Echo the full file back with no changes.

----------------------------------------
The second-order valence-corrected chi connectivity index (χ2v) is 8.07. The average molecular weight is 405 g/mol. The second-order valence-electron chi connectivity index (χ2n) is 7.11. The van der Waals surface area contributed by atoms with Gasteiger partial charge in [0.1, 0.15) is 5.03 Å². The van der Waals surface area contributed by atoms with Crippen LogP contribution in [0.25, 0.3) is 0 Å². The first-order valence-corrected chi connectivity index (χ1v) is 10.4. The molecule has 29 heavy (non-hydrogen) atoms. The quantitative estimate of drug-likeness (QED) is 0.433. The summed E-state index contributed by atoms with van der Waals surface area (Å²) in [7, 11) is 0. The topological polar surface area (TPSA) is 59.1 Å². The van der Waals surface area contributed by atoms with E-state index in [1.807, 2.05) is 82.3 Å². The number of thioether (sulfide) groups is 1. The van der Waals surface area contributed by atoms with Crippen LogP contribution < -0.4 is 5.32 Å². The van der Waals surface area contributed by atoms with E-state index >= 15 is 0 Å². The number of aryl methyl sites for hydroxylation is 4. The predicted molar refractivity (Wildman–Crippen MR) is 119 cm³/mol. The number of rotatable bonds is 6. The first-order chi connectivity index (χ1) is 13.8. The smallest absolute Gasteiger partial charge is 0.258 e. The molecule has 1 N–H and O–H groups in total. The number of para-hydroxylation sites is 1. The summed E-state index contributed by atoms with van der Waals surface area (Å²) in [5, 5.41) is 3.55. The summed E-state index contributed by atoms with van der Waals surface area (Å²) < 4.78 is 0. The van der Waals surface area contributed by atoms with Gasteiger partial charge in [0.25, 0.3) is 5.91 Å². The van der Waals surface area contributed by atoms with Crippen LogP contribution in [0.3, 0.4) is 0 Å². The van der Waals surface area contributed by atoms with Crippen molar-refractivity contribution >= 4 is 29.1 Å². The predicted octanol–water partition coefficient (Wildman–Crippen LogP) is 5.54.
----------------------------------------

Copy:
The second-order valence-corrected chi connectivity index (χ2v) is 8.07. The average molecular weight is 405 g/mol. The second-order valence-electron chi connectivity index (χ2n) is 7.11. The van der Waals surface area contributed by atoms with Gasteiger partial charge in [0.1, 0.15) is 5.03 Å². The van der Waals surface area contributed by atoms with Crippen LogP contribution in [0.25, 0.3) is 0 Å². The first-order valence-corrected chi connectivity index (χ1v) is 10.4. The molecule has 29 heavy (non-hydrogen) atoms. The quantitative estimate of drug-likeness (QED) is 0.433. The summed E-state index contributed by atoms with van der Waals surface area (Å²) in [7, 11) is 0. The topological polar surface area (TPSA) is 59.1 Å². The van der Waals surface area contributed by atoms with E-state index in [1.807, 2.05) is 82.3 Å². The number of thioether (sulfide) groups is 1. The van der Waals surface area contributed by atoms with Crippen LogP contribution < -0.4 is 5.32 Å². The van der Waals surface area contributed by atoms with E-state index >= 15 is 0 Å². The number of aryl methyl sites for hydroxylation is 4. The predicted molar refractivity (Wildman–Crippen MR) is 119 cm³/mol. The number of rotatable bonds is 6. The first-order chi connectivity index (χ1) is 13.8. The smallest absolute Gasteiger partial charge is 0.258 e. The molecule has 1 N–H and O–H groups in total. The number of para-hydroxylation sites is 1. The summed E-state index contributed by atoms with van der Waals surface area (Å²) in [5, 5.41) is 3.55. The summed E-state index contributed by atoms with van der Waals surface area (Å²) < 4.78 is 0. The van der Waals surface area contributed by atoms with Gasteiger partial charge in [0.25, 0.3) is 5.91 Å². The van der Waals surface area contributed by atoms with Crippen LogP contribution in [0.3, 0.4) is 0 Å². The van der Waals surface area contributed by atoms with Crippen molar-refractivity contribution >= 4 is 29.1 Å². The predicted octanol–water partition coefficient (Wildman–Crippen LogP) is 5.54.